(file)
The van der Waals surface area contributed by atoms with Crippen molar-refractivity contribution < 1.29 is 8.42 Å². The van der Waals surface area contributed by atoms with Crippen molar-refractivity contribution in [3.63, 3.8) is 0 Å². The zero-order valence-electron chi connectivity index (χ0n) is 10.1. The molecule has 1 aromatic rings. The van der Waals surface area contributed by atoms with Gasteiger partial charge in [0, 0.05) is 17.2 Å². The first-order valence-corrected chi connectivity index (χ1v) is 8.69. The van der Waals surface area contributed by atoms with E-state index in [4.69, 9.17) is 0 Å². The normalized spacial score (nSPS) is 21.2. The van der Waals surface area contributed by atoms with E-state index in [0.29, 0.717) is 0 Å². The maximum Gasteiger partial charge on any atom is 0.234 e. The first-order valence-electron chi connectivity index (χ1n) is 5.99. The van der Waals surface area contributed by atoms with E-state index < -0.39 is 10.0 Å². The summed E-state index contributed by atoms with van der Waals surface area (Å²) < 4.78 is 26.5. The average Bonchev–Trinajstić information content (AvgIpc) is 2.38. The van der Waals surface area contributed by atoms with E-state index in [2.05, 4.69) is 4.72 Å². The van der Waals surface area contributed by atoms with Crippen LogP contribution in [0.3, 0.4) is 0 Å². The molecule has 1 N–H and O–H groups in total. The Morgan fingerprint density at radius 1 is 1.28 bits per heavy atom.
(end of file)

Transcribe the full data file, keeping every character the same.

The van der Waals surface area contributed by atoms with Crippen molar-refractivity contribution < 1.29 is 8.42 Å². The van der Waals surface area contributed by atoms with Crippen molar-refractivity contribution in [3.63, 3.8) is 0 Å². The zero-order valence-electron chi connectivity index (χ0n) is 10.1. The molecule has 1 aromatic rings. The van der Waals surface area contributed by atoms with Gasteiger partial charge in [0, 0.05) is 17.2 Å². The first-order valence-corrected chi connectivity index (χ1v) is 8.69. The van der Waals surface area contributed by atoms with E-state index in [4.69, 9.17) is 0 Å². The normalized spacial score (nSPS) is 21.2. The van der Waals surface area contributed by atoms with E-state index in [0.29, 0.717) is 0 Å². The maximum Gasteiger partial charge on any atom is 0.234 e. The first-order valence-electron chi connectivity index (χ1n) is 5.99. The van der Waals surface area contributed by atoms with E-state index < -0.39 is 10.0 Å². The summed E-state index contributed by atoms with van der Waals surface area (Å²) < 4.78 is 26.5. The average Bonchev–Trinajstić information content (AvgIpc) is 2.38. The van der Waals surface area contributed by atoms with E-state index in [2.05, 4.69) is 4.72 Å². The van der Waals surface area contributed by atoms with Crippen LogP contribution in [0.3, 0.4) is 0 Å². The molecule has 1 N–H and O–H groups in total. The Morgan fingerprint density at radius 1 is 1.28 bits per heavy atom.